Day 31 The Gold Watch: One set in a retirement home or elderly community
For next year’s 2020 Scarecrow Psychotronic Challenge, one of the days should be “H.B.O Exposed: Movies you first saw in the ‘80s on H.B.O.”
Where would I begin: A Little Romance, Breaking Glass, The Great Santini, Hot Stuff, One Trick Pony, Over the Edge, Zoo Radio. . . . I could go and on with those days of cable television’s infancy as my flesh became one with the shag carpet in front of the TV watching movies on H.B.O and The USA Network. Another one of those never-heard-of-it-and-saw-it-first-on-H.B.O movies was the “geriatric” dark-comedy Homebodies, a film that effectively brews horror with black humor to convey a depressing story regarding the harsh treatment and ignorance the dismissive youthful express to the old. I can’t think of another film that is so cold, yet so warm, in its recognition of the real, heart wrenching problems associated with aging. It’s a case of coming for the horror and leaving with a newfound respect for the elderly.
Homebodies is the tale of quiet, lonely pensioners who have no one to rely on but each other. When they discover their apartment building has been condemned to make way for a new apartment complex, they spring into action to save their “Home, Sweet Home.” Then we’re treated to deliciously devilish, cleverly executed murders as these underestimated, geriatric Jasons hide their grim exploits knocking off real estate agents and developers, social workers, and construction workers for the common good of preserving their dignity of what little time they have left.
I have a deep, nostalgic connection to this movie, as it reminds me of my late father. We watched Homebodies as a family on a Friday evening on H.B.O. The scene when construction foreman Kenneth Tobey (1951’s The Thing from Another World) is disposed of in a concrete form and encased in cement became a family “in joke” for many years. When the form is filled and the deed is done, the “Homebodies” discover part of Tobey’s foot sticks out of a cutaway in the form. “Well, there’s only one thing left do to,” says Ian Wolfe’s matter-of-factly character . . . and WACK! goes the axe and off goes the peeking appendage. And with that . . . any time something went off-the-rails in the household, my dad would say with a swipe of hand, “Well, there’s only one thing left to do, WACK!” So, Ian, if you’re up there listening: I love you, man. You did one hell of a job in your only leading man role. Your delivery of that line of dialog created a lifetime memory. Oh, and Mr. Tobey? No offense. I’m sorry you had to lose a foot over it. I watch The Thing with my dad too, and your movie scared the crap out of me.
While Embassy Pictures issued the poorly distributed and promoted theatrical in 1974, it found an additional theatrical life in Sweden and a few other European countries in 1978. And while it found its way into the overseas home video markets through Embassy Home Entertainment in the early ‘80s in Australia, Europe, and East Asia, the film never appeared in the U.S until a 1994 VHS issued by Sony Pictures Entertainment. Thus, for U.S audiences, their first exposure, and only exposure, to Homebodies was on Home Box Office.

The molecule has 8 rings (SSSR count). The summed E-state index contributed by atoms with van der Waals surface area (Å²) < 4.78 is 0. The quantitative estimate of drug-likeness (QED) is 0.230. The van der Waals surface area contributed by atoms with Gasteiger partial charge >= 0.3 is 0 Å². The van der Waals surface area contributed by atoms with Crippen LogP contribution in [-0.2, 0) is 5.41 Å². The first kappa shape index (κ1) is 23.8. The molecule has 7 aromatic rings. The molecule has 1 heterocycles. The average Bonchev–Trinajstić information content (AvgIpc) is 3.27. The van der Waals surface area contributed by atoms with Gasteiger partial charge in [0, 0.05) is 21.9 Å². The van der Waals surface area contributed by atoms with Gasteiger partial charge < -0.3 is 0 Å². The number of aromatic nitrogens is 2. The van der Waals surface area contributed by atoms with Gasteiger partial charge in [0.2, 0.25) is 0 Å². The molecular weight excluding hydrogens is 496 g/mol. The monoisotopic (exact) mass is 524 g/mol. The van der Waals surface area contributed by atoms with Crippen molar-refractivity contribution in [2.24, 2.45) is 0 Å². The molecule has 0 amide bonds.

According to a 1974 report in the industry trade Variety, the shot-on-location in Cincinnati, Ohio-film’s cast was composed of veteran actors and actresses who appeared in a collective “nine hundred films,” but were receiving their first top-billing for the first time in their careers.
B&S eyes recognize Ian Wolfe right way from his role in THX 1138 (1971), while we remember Peter Brocco in One Flew over the Cuckoo’s Nest (1975). As for William Hansen and Ruth McDivitt: Just wow. Pick a U.S TV Series from the ‘60s and ‘70s. Paula Trueman, who started her career in the ‘30s (and is seemingly always mistaken for the great Ruth Gordon), was Grandma Smith alongside Clint Eastwood in The Outlaw Josey Wales (1976) and was Mrs. Schumacher alongside Patrick Swayze in Dirty Dancing (1987).
Director Larry Yust made his debut with one of the lesser-known films in the Blaxploitation canons, Trick Baby (1972). After the theatrical failure of Homebodies (it deserved to be a box office hit, it’s so well-made and acted), he reverted into TV work. He eventually returned to film with the rich-man-leaves-his-son-an-interitance-if-he-marries-within-24-hours plot in Say Yes (1986) starring Jonathan Winters. It was Yust’s final film.
Unfortunately, there are no free or PPV online VHS rips available. And caveat emptor those grey market DVD-Rs polluting the marketplace. Buy them if you must, but know your regions before you finalize the cart. Courtesy of this review, hopefully you know what you are in for with this movie; however, let me caveat emptor you once more: Regarding the artwork tomfoolery of those bogus DVD-Rs (one of two of variations) that illustrates a modern, high rise skyscraper surrounded by three, very large and ethereal, elderly heads swathing the building. While you do get a definite Michael Winner’s elderly-Exorcist inversion with his The Sentinel (1977), there is nary a vapor of wraith of the Poltergeist III (1988) supernatural variety in Homebodies. So, if you want to add this to your home movie collection, you are best to wait for the fine folks at Kino Lorber to finalize their upcoming 2020 Blu-ray.
About the Author: You can read the music and film reviews of R.D Francis on Medium and learn more about his work on Facebook.